If you’re an independent film fan, you probably read Reverse Shot. It’s not a light read, by any means, but provides consistently thoughtful commentary on modern cinema.
The current issue, “Proposition 24: Defining a New Queer Cinema,” takes a look at contemporary LGBT film, focusing on gay representation during the Bush era. The writers were left to define “queer cinema” however they wished — and the result is a compelling collection of articles ranging from homo-eroticism in “bromance” movies to the distinctively feminist message of gay filmmaker Todd Haynes’ Far From Heaven.
Of particular interest to lesbians is Chris Wisniewski’s look at The Wire. Wisniewski believes that the evolution of LGBT characters on television makes TV show representation a vital part of any discussion of queer cinema.
“Visibility, broadly defined, is no longer the standard by which representations of queer people on television should be judged. Progress has inflated our expectations, and now LGBT audiences have come, rightfully, to expect more than inclusion. Quality representation matters in two senses: the quality of the shows themselves and the quality of the portrayals on those shows.”
Wisniewski contrasts the portrayal of Willow in Buffy the Vampire Slayer and Vito in The Sopranos with the gay characters in The Wire. While Willow’s lesbianism and her relationship with Tara were at first “refreshingly frank,” Joss Whedon basically blew it when Tara was killed and Willow went off the deep end. The “dead/evil lesbian cliché” outraged fans.
The Sopranos’ “gay Vito” storyline, which seemed contrived from its onset, also frustrated fans. For one thing, the story seemed to drag on forever, even though we all knew that it would not end happily. By the time Vito was brutally killed, nobody much cared.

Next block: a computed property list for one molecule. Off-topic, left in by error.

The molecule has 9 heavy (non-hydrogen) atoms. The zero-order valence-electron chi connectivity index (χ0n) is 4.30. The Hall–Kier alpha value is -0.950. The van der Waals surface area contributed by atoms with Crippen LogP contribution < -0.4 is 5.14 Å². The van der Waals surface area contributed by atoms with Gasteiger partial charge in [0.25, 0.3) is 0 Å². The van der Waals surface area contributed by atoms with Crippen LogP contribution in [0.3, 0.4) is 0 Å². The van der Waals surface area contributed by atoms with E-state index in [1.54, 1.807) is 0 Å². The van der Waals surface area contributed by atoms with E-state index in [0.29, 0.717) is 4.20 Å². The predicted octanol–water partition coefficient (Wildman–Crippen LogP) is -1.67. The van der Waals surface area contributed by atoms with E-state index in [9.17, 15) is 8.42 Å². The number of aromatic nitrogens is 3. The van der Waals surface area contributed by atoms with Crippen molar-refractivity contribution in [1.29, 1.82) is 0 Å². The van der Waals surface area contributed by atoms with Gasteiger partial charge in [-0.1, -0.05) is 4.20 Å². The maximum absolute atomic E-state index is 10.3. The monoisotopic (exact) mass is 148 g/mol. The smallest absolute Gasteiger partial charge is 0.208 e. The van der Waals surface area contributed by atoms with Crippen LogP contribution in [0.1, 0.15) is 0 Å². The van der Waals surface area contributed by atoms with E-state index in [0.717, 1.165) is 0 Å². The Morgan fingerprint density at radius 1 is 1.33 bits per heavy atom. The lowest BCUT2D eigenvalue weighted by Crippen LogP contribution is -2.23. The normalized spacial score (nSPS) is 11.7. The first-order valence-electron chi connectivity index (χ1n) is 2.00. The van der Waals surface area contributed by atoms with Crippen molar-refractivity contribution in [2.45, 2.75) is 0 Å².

The Wire, on the other hand, established the sexual orientation of its gay characters from the beginning. Kima Greggs (Sonja Sohn), the out lesbian police officer, has scenes with her partner Cheryl (Melanie Nicholls-King) that are amazingly normal.
Being gay is just part of who Kima is, not her central identifying characteristic. And although the relationship between Kima and Cheryl eventually fell apart, it was parallel to the deterioration of a straight character’s marriage. Kima, despite some initial acting out, maintained her sense of self despite the breakup.
“Late in the show’s run, in one of its most touching moments, Kima’s son comes to her late at night because he can’t sleep, and she lulls him by sitting with him at the window, encouraging him to say goodnight to everything he sees.”
“One gets the sense that Kima might have an instinct for motherhood, and that it might give her something real to hold on to beyond the job. She’s one of the few characters who escapes The Wire with some degree of integrity and nobility, and she may be its moral center.”
That’s certainly not something we often see in lesbian characters.
Another essay of special note is “Gender Neutralized,” which explores the documentary Be Like Others. The subject is surprising: sexual reassignment surgery not only is legal in Iran but also is provided free of charge. While this at first looks remarkably enlightened, we discover that the reason for the policy is that it is considered a way to “correct” homosexuality. Since same gender attraction is repugnant, the “cure” is to change gender. Wow.
I’ve learned something from every “Proposition 24″ essay I’ve read so far. It’s well worth your time. Check out the whole Reverse Shot issue and let us know what you think.